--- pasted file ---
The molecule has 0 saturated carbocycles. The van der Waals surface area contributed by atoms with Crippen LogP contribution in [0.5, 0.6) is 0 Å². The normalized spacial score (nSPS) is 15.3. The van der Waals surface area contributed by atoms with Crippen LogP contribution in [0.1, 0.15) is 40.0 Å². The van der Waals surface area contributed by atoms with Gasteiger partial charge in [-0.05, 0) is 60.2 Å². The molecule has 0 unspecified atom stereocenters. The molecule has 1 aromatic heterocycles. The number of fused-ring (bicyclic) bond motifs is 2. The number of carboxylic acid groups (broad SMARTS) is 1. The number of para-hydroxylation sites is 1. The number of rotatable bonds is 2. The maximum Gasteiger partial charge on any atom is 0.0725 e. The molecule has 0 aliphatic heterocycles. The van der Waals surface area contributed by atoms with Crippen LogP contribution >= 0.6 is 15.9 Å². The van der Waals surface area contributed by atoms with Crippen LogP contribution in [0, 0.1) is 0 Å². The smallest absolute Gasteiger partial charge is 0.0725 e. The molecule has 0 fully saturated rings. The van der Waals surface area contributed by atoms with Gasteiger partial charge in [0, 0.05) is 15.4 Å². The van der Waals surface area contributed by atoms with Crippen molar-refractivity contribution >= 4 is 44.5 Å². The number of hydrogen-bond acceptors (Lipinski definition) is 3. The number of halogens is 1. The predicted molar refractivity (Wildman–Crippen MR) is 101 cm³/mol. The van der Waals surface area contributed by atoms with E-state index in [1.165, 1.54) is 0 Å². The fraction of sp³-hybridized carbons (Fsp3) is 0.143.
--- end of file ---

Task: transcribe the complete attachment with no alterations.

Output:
The molecule has 0 saturated carbocycles. The van der Waals surface area contributed by atoms with Crippen LogP contribution in [0.5, 0.6) is 0 Å². The normalized spacial score (nSPS) is 15.3. The van der Waals surface area contributed by atoms with Crippen LogP contribution in [0.1, 0.15) is 40.0 Å². The van der Waals surface area contributed by atoms with Gasteiger partial charge in [-0.05, 0) is 60.2 Å². The molecule has 0 unspecified atom stereocenters. The molecule has 1 aromatic heterocycles. The number of fused-ring (bicyclic) bond motifs is 2. The number of carboxylic acid groups (broad SMARTS) is 1. The number of para-hydroxylation sites is 1. The number of rotatable bonds is 2. The maximum Gasteiger partial charge on any atom is 0.0725 e. The molecule has 0 aliphatic heterocycles. The van der Waals surface area contributed by atoms with Crippen LogP contribution >= 0.6 is 15.9 Å². The van der Waals surface area contributed by atoms with Crippen LogP contribution in [0, 0.1) is 0 Å². The smallest absolute Gasteiger partial charge is 0.0725 e. The molecule has 0 fully saturated rings. The van der Waals surface area contributed by atoms with Gasteiger partial charge in [0, 0.05) is 15.4 Å². The van der Waals surface area contributed by atoms with Crippen molar-refractivity contribution >= 4 is 44.5 Å². The number of hydrogen-bond acceptors (Lipinski definition) is 3. The number of halogens is 1. The predicted molar refractivity (Wildman–Crippen MR) is 101 cm³/mol. The van der Waals surface area contributed by atoms with E-state index in [1.165, 1.54) is 0 Å². The fraction of sp³-hybridized carbons (Fsp3) is 0.143.